And then our final hearing, our sixth and final hearing this calendar year for a site visit that is, it does seem particularly fitting that our final site hearing before we shift to focusing on findings and report writing will be in Las Vegas. Last month I was able to advance our upcoming visit since I was in Vegas for a conference. Governor Miller and Commissioner Bible's office, I'd like to say, were particularly helpful in arranging meetings with relevant individuals and groups. I met with several panels from Governor Miller's, and this is their term, National Gambling Impact Study Commission Visit Facilitation Committee. It consists of, I think, about 30 people.

I visited the impressive MGM Grand facilities which I maintain is basically a city/state and I saw Commissioner Bible's lab, which was very impressive. And, in fact, I learned a new term there, reverse engineering. I won't ask you to define that term, because I know if you do you'll have to kill us all because of the secrecy required for that but they basically reverse engineer machines that have been tampered with to figure out how they've been tampered with, how they work.

I also sat in on a treatment group for pathological gamblers there which was very instructive. Governor Miller's office coordinated much of the agenda and the meetings were both informative and very collegial. I think it's fair to say that the visitation committee there in Vegas is putting a tremendous effort into preparing for our arrival and they certainly stand ready to assist us in any way possible.

Much of my discussion with them at the time focused on asking them about possible data sources; for instance, on total casino revenues, number and quality of jobs, et cetera, that will help us as we prepare for that final site hearing. The Governor's chief of staff was particularly helpful in offering to collect such information for us and I'm glad to see that she was here present at this meeting as well, Kathryn Cortez. I'm not sure she's here at the moment, but I know she was here yesterday and at least part of today.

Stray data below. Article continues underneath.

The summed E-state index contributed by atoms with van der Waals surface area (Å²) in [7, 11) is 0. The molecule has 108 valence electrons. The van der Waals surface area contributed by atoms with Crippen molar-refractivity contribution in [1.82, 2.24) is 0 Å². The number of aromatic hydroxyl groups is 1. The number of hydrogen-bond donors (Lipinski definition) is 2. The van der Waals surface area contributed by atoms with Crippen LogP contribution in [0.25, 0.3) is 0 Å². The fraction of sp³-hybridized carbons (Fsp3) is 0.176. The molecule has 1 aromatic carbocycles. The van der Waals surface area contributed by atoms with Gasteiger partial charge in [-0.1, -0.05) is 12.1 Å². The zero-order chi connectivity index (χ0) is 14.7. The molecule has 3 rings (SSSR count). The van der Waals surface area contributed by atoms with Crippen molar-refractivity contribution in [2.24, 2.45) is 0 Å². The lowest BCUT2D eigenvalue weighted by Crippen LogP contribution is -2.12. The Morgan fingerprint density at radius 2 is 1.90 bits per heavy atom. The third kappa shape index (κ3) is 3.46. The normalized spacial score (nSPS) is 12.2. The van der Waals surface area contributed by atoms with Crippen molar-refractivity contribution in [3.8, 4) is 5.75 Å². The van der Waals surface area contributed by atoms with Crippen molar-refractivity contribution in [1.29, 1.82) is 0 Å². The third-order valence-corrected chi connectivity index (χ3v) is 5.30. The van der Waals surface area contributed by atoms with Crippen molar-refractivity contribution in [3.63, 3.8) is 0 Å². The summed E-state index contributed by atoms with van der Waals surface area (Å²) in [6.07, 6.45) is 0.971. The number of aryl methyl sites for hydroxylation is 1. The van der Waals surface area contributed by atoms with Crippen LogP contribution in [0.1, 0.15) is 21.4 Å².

The propose panel definitions for Nevada are listed in that same work plan update so I'll call your attention to that once again, Tab 6 in your briefing book. I, of course, invite any further ideas that you might have for panel definitions for our final site hearing.

Let me turn to research, where are we on the research agenda. The Commission's five primary research contracts have been let, as we all know, and the selected researchers and research organizations are hard at work on our behalf and I would remind us that we have basically at this point a two and a half million dollar research initiative that's underway. That's very impressive and it's probably going to provide an anchor for literature in this area that's been sorely missing.

Attached under Tab 7 in the briefing book, the next one back, you will find more detailed progress reports from three major subcontractors, and by the way, I'll be doing this for you at each hearing. I'll get you updates from each of them in written form like this for your review later perhaps but you have them there from NORC, from NRC and from ACIR at Tab 7. What I will do here is just review quickly verbally a summary of what they reported.

NORC, the National Opinion Research Center, they have completed developing the survey instrument or questionnaire for the national phone survey, what we affectionately call the RDD, random digit dial survey that we are about to begin. It has been extensively reviewed by the research subcommittee and I do want to recognize the amazing amount of time that Commissioners on the research subcommittee have put into this and it was, of course, sent to all Commissioners for comments as well. We appreciate the tremendous amount of time that all of you have put into this in order to make sure that the resultant instrument is fair, objective and representative, which it will be.

Commissioner Lanni also provided several recommendations and we are in the process of responding to those. At the same time and even so NORC is even now pretesting the questionnaire to sort of fine tune the flowing content. We are, therefore, on schedule for a national survey to take place in early fall and this will be, to date, the definitive survey on gambling behaviors and their social and economic what we call correlates or those social and economic factors that are related to gambling. NORC has also developed a shortened version of the questionnaire for the patron pilot survey per the direction of the research subcommittee.

Once questionnaire pretesting is completed and pilot sites selected, the pilot study will be able to move forward and we're hoping that will take place in just a matter of weeks now. A full discussion of these current issues raised by -- to give you sort of a progress report, by NORC, of course, is included under Tab 7.

Secondly, NRC, the National Research Council, they are continuing to move ahead with their work on pathological gambling literature having held an open workshop on prevalence and etiology in Irvine, California. Their next and last open workshop in case any of you or your staff are interested is scheduled for September 2nd and 3rd in Washington, D.C., so just, I guess, six weeks or so from now. This meeting will focus on treatment for pathological gambling as well as social and economic impacts.